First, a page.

skip navigation


Register for Latest Research

Stay Informed
Register with NCJRS to receive NCJRS's biweekly e-newsletter JUSTINFO and additional periodic emails from NCJRS and the NCJRS federal sponsors that highlight the latest research published or sponsored by the Office of Justice Programs.

NCJRS Abstract

The document referenced below is part of the NCJRS Virtual Library collection. To conduct further searches of the collection, visit the Virtual Library. See the Obtain Documents page for direction on how to access resources online, via mail, through interlibrary loans, or in a local library.


NCJ Number: 236850 Find in a Library
Title: What is a Community Court? How the Model Is Being Adapted Across the United States
Author(s): Julius Lang
Corporate Author: Center for Court Innovation
United States of America
Date Published: 2011
Page Count: 20
Sponsoring Agency: Bureau of Justice Assistance
Washington, DC 20531
Center for Court Innovation
New York, NY 10018
Grant Number: 2009-DC-BX-K018
Sale Source: Center for Court Innovation
520 Eighth Avenue, 18th Floor
New York, NY 10018
United States of America
Document: PDF
Type: Program/Project Description
Format: Document
Language: English
Country: United States of America
Annotation: Following an overview of the core features of a community court, this paper poses and answers key questions about starting and operating a community court, followed by profiles of selected community courts.
Abstract: When it opened in 1995, New York City’s Midtown Community Court was an innovative departure from the traditional court system. By mid-2010, approximately 40 replications had been started across the Nation. Although these community courts have many differences, they have a set of common principles and practices. First, court staff received specialized training in dealing with issues before the court, such as drug addiction and mental illness, as well improved information on defendants, victims, and the community context of crime. Second, community courts focused on community engagement in helping the court to identify, prioritize, and solve local problems. Third, community courts established collaboration among justice practitioners, such as judges, prosecutors, defense attorneys, probation officers, and court managers, as well as potential stakeholders beyond the courthouse, including social service providers, residents, victims groups, and schools. This improved interagency communication, builds trust between citizens and government, and fosters new responses to problems. Fourth, community courts provided “individualized justice,” which involves using evidence-based risk and needs assessment instruments in order to link offenders to individually tailored community-based services. Fifth, community courts emphasized accountability through community restitution mandates and compliance monitoring, with consequences attached to noncompliance. Fifth, the court monitored case outcomes by collecting and analyzing data that measure the effectiveness of court actions in achieving intended goals. The questions posed and answered about starting and operating community courts pertain to initial planning, the selection of communities to be served and the court location, how the courts should use alternative sanctions, and whether community courts create system change. 11 suggested readings and information sources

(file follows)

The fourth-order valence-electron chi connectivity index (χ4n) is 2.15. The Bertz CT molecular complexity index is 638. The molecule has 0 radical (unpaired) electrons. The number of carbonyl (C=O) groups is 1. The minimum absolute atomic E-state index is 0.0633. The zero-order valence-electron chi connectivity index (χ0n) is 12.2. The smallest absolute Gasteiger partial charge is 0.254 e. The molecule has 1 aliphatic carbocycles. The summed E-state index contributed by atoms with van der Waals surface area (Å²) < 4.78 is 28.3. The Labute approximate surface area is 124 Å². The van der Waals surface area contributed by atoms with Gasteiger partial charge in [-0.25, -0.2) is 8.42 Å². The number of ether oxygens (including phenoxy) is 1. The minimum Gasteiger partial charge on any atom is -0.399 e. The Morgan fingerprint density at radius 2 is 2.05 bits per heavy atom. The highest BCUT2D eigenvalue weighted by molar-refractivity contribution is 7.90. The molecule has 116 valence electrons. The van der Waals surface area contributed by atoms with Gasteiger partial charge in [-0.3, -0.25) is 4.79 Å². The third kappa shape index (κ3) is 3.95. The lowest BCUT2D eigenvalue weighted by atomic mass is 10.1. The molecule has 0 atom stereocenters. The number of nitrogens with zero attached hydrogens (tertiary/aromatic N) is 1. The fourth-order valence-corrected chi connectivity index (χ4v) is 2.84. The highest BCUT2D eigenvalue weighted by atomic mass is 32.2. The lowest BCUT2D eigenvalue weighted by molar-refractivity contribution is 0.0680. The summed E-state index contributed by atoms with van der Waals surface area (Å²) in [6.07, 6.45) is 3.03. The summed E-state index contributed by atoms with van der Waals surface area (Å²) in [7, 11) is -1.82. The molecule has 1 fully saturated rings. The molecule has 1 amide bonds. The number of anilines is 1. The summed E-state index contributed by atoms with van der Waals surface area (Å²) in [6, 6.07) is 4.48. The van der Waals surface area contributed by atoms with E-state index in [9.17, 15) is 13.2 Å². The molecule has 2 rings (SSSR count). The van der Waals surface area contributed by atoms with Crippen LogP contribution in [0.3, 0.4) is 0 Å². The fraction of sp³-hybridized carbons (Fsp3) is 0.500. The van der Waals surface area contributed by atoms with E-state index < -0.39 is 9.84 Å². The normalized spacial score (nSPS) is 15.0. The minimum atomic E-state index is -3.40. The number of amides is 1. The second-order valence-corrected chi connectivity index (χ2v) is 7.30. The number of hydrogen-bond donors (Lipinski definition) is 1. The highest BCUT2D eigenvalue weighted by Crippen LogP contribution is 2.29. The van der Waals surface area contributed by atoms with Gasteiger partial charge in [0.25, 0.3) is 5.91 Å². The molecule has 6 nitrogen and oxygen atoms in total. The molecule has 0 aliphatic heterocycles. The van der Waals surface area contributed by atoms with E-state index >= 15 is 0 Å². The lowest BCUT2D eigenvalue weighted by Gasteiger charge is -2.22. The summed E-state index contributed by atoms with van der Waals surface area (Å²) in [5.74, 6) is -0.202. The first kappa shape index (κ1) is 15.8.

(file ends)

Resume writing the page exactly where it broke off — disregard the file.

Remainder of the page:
Main Term(s): Community Courts
Index Term(s): BJA Grant-related Documents; Community involvement; Court management; Court management training; Court personnel educational programs; Court procedures; Neighborhood
To cite this abstract, use the following link:

*A link to the full-text document is provided whenever possible. For documents not available online, a link to the publisher's website is provided. Tell us how you use the NCJRS Library and Abstracts Database - send us your feedback.